Lead Vocalist: Micky Dolenz

Other Monkees present: None

Producers: Tommy Boyce and Bobby Hart

The first of Goffin and King’s several attempts at cod-psychedelia for the Monkees, this works about as well as you’d expect two Brill Building songwriters attempting to be down with the kids by inviting you to “take a giant step outside your mind” to work.

That said, there are points of interest – there’s some nice pseudo-Indian oboe playing (by Bob Cooper), and the melody is as strong as all King’s work, especially the “It’s time you learned to live again at last” over descending chords, which is reminiscent of much of her best work.

But the whole thing sounds like it was written and recorded by people who’d heard about psychedelia and not understood it, but thought “well, if this is what the kids are listening to…”

Last Train To Clarksville

Writers: Tommy Boyce and Bobby Hart

Lead Vocalist: Micky Dolenz

Other Monkees present: None

Producers
: Tommy Boyce and Bobby Hart

Recorded toward the end of the sessions for this album, this became the Monkees’ first single and first number one. Based roughly around the structure of the Beatles’ Paperback Writer, which like this stays on G7 for the whole verse before switching briefly to C7 in the chorus, this was inspired by hearing only the tag of that song and thinking that McCartney was singing “take the last train”.

The almost-moronic guitar riff (based around an open G chord) was inspired by Day Tripper, but when combined with the train rhythm and the obsession on a single chord sounds almost like Smokestack Lightning, if Smokestack Lightning had been recorded by LA pop musicians rather than Chicago blues ones.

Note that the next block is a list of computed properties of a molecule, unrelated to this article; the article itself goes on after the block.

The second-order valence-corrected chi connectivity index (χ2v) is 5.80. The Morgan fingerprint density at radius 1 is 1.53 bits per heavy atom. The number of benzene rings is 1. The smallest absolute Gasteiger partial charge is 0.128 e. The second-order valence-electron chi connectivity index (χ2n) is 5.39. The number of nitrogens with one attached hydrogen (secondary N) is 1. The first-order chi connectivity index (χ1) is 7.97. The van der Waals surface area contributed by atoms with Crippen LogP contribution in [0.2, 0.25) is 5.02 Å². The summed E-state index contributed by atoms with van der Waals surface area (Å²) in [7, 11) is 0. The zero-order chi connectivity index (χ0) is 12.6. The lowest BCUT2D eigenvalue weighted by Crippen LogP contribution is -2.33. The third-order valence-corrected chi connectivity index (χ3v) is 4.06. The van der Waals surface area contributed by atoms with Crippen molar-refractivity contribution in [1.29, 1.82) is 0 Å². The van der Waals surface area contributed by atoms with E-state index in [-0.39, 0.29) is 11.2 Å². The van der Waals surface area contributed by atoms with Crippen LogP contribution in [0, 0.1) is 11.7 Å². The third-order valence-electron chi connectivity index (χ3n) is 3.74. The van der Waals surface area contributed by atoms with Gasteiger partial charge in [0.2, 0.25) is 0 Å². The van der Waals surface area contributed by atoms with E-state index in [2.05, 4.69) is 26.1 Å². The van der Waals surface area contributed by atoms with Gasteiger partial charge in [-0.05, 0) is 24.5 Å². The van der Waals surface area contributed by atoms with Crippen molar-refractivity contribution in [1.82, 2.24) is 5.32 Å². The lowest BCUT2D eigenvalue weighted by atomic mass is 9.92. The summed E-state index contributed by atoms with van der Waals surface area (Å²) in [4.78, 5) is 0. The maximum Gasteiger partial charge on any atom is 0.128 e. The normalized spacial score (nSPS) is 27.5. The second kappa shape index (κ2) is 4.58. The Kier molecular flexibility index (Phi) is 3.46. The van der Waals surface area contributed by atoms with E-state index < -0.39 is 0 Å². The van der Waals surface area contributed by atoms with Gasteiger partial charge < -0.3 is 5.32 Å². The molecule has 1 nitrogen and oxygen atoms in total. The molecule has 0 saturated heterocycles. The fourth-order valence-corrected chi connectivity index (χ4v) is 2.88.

Of all the Boyce/Hart tracks on this album, this one is far and away the best-thought-out, both lyrically (actually having a story to it, with a very mildly anti-war sentiment) and musically – it’s simplistic, but in all the right ways, the product of people who’ve been listening to every record on the radio and stripped all of them down to their most basic essentials, then rebuilt them into a pop masterpiece.

I may occasionally seem a little harsh on Boyce and Hart in this book, and it’s true that some of their work was sub-par, but that’s because they were producing such a lot of music in such a small amount of time. When they were on form, as they were here, they were as good as anyone.

This Just Doesn’t Seem To Be My Day

Writers: Tommy Boyce and Bobby Hart

Lead Vocalist: Davy Jones

Other Monkees present: None

Producers: Tommy Boyce, Bobby Hart and Jack Keller

Three decent musical ideas (a rewrite of I’ve Just Seen A Face, a pesudo-Indian instrumental break, and a ‘cello-led baroque middle eight) jammed together with no real thought as to how they’d work together. Combined with a poor, sloppily double-tracked vocal from Jones, the end result is less than the sum of its parts.

Let’s Dance On

Writers: Tommy Boyce and Bobby Hart

Lead Vocalist: Micky Dolenz

Other Monkees present: None

Producers: Tommy Boyce, Bobby Hart and Jack Keller

A simple dance track based on the Twist and Shout riff, but also taking elements from two other songs that used the same chord sequence, Hang On Sloopy and Little Latin Lupe Lou, this is generic garage band filler of the sort that was being churned out by the ton in 1965 and 66.